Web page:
OBX bowling center is up and rolling once again

By on February 11, 2013

bowlingBreak out the ball bags and shoes.

Bowling is back on the Outer Banks, and given the upgrades to the old Nags Head Bowling Center by its new owner and new operator, we might call it OBX Bowling 2.0.

Israel Golasa, a local retailer and commercial property owner, purchased the bowling alley after a local bank obtained possession following a court battle over ownership.

Golasa’s company, Beach Mart Inc., immediately began searching for an experienced bowling alley operator to reopen the facility.

Elizabeth City businessman Jeff Meads was selected to lease and operate the new bowling center, which will be known as OBX Bowling.

Meads owns Coastal Office Supply in Elizabeth City. He also owns and operates the Albemarle Bowling Center in Elizabeth City and is involved with another bowling center in Williamston.

Many improvements include brighter lighting and a new grill. (Russ Lay)

Many improvements include brighter lighting and a new grill. (Russ Lay)

The alley had been operating under a soft opening for 10 days, with bowling leagues and other groups coming in to assess improvements and make suggestions to the staff.

The first day the alley was open to the public was Feb. 8.

Those familiar with the old Nags Head Bowling Center will notice immediate changes. The outside has been repainted in bright colors with improved visibility from the road.

Shortly, an LED sign emblazoned with the new name will serve as a marquee.

Inside, new lighting, new tables and chairs and a spruced up main counter makes the facility “pop” and come alive.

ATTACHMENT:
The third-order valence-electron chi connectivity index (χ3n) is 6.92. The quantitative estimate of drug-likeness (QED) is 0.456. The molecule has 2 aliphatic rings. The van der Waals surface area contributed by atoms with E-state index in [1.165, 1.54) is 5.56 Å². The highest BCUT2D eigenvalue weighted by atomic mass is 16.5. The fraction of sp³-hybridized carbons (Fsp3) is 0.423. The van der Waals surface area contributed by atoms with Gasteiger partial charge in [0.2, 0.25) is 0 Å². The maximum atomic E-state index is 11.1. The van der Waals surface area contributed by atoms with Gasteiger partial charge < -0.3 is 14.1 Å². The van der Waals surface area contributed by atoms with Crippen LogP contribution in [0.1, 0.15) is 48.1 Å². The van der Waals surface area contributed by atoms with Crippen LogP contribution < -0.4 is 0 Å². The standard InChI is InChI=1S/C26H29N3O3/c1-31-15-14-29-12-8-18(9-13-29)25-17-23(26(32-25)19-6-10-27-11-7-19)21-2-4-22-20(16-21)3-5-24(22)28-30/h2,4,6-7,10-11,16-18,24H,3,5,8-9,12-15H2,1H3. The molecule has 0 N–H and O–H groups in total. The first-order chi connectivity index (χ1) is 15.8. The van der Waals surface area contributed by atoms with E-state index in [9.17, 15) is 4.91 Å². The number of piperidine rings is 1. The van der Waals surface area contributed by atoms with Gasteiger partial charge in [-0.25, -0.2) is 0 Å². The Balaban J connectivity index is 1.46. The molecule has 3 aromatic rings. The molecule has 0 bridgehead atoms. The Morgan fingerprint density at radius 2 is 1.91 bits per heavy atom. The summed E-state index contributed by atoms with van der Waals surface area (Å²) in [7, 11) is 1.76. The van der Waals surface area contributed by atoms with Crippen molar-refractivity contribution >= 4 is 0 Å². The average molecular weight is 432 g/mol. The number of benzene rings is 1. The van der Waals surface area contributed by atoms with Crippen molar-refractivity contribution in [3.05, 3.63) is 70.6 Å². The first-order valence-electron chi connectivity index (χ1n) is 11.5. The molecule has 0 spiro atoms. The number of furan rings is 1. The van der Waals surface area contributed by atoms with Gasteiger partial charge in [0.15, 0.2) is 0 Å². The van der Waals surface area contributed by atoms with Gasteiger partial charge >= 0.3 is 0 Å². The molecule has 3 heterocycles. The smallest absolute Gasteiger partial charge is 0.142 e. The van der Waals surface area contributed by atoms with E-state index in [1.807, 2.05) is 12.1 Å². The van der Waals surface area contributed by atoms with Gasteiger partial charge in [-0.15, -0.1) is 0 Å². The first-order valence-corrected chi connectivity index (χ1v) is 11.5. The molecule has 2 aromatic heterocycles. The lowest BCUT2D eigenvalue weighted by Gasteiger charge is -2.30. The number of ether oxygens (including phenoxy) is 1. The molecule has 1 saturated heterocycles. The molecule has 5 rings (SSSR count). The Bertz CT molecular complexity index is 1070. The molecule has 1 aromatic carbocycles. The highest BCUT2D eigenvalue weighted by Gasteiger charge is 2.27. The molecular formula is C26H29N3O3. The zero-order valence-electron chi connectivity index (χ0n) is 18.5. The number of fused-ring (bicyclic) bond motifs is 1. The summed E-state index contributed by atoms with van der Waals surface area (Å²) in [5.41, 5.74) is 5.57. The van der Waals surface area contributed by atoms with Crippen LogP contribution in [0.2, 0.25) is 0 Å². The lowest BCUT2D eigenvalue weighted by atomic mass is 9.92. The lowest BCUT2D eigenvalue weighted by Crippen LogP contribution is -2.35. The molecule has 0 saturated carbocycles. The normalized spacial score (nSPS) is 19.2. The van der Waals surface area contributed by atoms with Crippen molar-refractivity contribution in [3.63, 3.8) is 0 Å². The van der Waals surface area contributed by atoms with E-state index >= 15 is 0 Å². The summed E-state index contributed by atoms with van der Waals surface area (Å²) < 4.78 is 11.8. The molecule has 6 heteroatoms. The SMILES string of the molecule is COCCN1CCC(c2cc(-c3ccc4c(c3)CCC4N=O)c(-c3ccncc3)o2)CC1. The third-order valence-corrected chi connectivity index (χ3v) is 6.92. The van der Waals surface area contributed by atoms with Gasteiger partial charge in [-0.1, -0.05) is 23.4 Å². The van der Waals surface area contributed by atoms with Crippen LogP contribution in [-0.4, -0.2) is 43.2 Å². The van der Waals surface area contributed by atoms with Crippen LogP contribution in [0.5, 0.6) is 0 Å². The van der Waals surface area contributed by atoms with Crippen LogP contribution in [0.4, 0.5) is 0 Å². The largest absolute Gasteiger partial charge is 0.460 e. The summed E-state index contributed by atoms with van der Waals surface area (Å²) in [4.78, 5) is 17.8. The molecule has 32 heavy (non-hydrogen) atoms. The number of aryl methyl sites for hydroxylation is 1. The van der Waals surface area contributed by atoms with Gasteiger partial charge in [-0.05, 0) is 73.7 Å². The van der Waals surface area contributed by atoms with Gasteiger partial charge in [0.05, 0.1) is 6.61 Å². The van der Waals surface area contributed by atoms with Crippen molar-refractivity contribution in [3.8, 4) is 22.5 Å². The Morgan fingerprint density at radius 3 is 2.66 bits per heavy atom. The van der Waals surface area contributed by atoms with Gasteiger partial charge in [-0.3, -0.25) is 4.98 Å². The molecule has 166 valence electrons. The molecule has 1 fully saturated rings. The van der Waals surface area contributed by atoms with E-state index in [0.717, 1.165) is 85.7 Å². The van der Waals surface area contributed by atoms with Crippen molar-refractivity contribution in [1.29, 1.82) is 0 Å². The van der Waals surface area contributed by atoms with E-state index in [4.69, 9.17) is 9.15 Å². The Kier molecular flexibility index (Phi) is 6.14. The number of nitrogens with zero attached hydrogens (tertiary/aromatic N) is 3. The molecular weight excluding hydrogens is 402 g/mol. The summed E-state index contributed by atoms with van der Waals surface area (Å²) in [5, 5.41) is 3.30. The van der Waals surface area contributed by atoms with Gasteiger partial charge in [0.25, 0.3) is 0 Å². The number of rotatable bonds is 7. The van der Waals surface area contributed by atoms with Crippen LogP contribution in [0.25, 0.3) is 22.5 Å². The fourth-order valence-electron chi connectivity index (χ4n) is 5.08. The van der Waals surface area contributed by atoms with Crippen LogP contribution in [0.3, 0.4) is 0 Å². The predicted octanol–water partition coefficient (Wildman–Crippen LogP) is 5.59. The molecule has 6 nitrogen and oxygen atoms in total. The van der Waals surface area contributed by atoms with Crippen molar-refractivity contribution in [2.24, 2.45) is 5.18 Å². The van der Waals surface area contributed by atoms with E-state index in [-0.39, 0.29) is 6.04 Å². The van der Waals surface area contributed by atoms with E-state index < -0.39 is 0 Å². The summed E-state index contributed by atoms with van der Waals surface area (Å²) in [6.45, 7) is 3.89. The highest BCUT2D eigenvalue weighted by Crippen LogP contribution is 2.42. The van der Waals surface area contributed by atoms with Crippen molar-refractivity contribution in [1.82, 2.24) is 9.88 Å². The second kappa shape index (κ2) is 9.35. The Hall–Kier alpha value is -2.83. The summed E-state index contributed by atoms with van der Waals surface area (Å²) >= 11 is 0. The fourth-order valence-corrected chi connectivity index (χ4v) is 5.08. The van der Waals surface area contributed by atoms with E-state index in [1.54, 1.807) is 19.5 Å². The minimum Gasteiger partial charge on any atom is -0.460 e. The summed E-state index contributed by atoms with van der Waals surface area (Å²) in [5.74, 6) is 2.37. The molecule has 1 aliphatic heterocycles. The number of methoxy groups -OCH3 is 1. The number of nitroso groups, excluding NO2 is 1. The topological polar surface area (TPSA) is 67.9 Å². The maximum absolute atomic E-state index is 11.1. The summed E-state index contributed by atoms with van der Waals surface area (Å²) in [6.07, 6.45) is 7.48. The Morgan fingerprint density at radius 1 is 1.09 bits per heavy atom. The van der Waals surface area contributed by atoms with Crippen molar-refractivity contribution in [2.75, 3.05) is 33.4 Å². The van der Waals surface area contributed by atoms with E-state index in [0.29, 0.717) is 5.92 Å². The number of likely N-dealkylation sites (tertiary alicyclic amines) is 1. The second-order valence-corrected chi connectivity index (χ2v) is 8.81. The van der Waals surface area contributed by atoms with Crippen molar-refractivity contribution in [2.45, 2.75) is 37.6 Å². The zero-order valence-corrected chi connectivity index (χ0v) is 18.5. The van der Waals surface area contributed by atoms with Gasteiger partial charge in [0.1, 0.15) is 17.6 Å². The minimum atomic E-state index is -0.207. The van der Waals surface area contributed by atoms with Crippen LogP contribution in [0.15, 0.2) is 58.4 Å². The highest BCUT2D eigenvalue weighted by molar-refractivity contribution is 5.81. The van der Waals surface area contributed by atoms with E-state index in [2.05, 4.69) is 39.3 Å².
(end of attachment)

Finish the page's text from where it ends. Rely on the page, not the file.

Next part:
A new pool room is also featured. (Russ Lay)

A new pool room is also featured. (Russ Lay)

The grill has been revamped with a new menu and a grill manager. According to Meads, “this will be a place where you can bowl and enjoy the food.”

Beer will be available and by May, the alley hopes to have a liquor license.

Long-time patrons may remember summer days with no air conditioning and winter nights with no heat. Those old units have been replaced and bowlers can now enjoy a climate-controlled facility.

The lanes have also seen significant improvements. A $15,000 oiling machine was purchased and lanes will be oiled regularly, a major improvement for league and serious bowlers.

The pinsetters have also been repaired so bowlers will not have to contend with trying to pick up spares with pins placed too close or too far apart.

Meads purchased 12 dozen new house balls to replace the old bowling balls that literally had craters pocking the exterior. Many of the balls are painted in florescent colors to take advantage of the black lights during “Rock n’ Bowl” weekends.

There's a brand new kids arcade. (Russ Lay)

There’s a brand new kids arcade. (Russ Lay)

A new pool room with three new tables is just waiting for some league action. A brand new kids area features games for the tykes. Many of these games award the children “redemption tickets,” and the kid’s area has been moved to the north end of the facility so children redeeming prizes will not create logjams with bowlers using the counter to get shoes and pay for games.

Adult games are located near the entrance and include “all the latest and most popular” video and pinball games, according to Meads.

In fact, a pinball league has already been formed to take advantage of the new machines.


Manager Daniel Dunchak and Assistant Manager Stephen Marshall. (Russ Lay)